“I think it was just one of those days. I thought I’ve been on page or on mark with all of our guys. I think it’s just a matter of our quarterback play,” said Manuel. “You’ve got to be accurate and put the ball on them to allow them to make plays. I thought Scott (Chandler) did a great job and Lee (Smith) did a great job too. They just happened to be open and it’s just finding a cavity within their defense and that’s where they were. That’s what I did, just threw the ball to them.”

Linebackers active

When it comes to the history of linebacking corps in the NFL the Steelers have a lot more big names than the Bills, but on Wednesday Buffalo’s linebackers were making some noise. During the first competition period when linebackers were going 1-on-1 against backs and tight ends in pass rush situations the Bills linebackers fared quite well.

Nigel Bradham led the drill off by beating Tauren Poole with a quick first step and then drove by him hard getting his shoulder up under the Steelers back to tap out the quarterback.

Keith Rivers was next and threw H-back Bryce Davis aside on the next snap.

Brandon Spikes then went with a spin move to escape the clutches of Miguel Maysonet to get to the quarterback.

Preston Brown won on two straight snaps driving TE David Paulson into the backfield and into the QB on his second rep. It earned some praise from linebackers coach Fred Pagac.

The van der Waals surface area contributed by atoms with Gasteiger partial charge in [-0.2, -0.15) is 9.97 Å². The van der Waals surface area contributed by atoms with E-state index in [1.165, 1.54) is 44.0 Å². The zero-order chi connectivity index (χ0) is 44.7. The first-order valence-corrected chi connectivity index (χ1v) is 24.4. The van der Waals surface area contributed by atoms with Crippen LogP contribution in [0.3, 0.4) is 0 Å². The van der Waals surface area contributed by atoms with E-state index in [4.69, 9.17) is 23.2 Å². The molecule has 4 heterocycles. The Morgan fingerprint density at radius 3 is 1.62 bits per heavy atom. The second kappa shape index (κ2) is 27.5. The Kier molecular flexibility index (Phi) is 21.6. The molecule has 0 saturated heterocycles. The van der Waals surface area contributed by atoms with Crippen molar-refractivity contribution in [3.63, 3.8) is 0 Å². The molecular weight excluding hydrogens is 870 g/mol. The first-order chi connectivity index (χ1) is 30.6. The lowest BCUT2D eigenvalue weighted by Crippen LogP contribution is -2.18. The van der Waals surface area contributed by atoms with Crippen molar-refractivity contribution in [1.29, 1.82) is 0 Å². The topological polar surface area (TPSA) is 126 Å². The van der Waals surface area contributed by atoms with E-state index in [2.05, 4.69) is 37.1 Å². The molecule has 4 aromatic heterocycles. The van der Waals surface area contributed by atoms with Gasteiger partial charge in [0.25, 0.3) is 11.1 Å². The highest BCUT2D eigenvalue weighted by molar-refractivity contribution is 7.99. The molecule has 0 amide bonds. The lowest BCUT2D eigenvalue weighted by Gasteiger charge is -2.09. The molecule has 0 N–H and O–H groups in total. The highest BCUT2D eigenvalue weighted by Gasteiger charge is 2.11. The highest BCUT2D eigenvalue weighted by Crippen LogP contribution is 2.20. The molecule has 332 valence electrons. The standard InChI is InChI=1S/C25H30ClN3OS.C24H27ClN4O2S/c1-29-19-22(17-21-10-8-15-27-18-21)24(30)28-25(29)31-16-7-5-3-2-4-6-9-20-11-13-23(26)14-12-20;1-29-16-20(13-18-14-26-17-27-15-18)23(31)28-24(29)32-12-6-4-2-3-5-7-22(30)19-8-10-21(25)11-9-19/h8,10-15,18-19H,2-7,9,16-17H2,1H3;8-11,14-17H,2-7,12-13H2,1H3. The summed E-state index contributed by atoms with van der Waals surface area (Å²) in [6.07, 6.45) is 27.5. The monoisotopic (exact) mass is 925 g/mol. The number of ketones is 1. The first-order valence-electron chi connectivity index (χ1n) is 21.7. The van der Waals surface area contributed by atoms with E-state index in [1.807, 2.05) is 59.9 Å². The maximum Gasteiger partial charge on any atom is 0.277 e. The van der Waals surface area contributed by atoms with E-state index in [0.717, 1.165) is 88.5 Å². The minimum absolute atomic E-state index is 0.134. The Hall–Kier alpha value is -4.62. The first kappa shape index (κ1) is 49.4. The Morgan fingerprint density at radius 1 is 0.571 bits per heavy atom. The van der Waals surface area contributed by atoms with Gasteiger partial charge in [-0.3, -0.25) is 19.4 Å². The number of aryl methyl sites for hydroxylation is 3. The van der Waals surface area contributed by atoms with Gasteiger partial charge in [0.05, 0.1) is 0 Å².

“Not bad at all Preston,” said Pagac. “Not bad at all.”

Bradham looked significantly quicker off the ball than anyone else in the drill on either side of the line.

Different approach

Steelers quarterback Ben Roethlisberger is a proven veteran with a pair of Super Bowl rings. EJ Manuel is a second-year quarterback trying to establish himself as a trusted starter. Perhaps that’s why the approach that each offense took with their primary signal caller was so different.

For the Steelers the offense on Wednesday was very stripped down according to Big Ben. When asked if he did much at the line pre-snap during team Roethlisberger said their approach was pretty straightforward.

“No, nothing,” he said. “We had one snap count. We didn’t do any hand signals, no audibles. You noticed when we were going they were getting off the ball quite a bit, so one time I changed the count and got them all to jump, but we kept it very, very basic (Wednesday) and we will (Thursday) too.”

The Bills on the other hand ran everything just as they do in their own intrasquad team segments at St. John Fisher.

“We played ball. We didn’t tone anything down,” said EJ Manuel. “We did our normal protocol as far as our plays. It’s just a matter of us going out there and executing against what they’re doing on defense.”

After Manuel’s post-practice press conference was over I asked him why he thought there was such a difference in philosophy about how to run the offense in these intersquad practices. Buffalo’s QB had a good answer.

“You can do that when you’ve got two Super Bowls like Ben,” Manuel said in reference to Pittsburgh’s approach. “That’s where we’re trying to get.”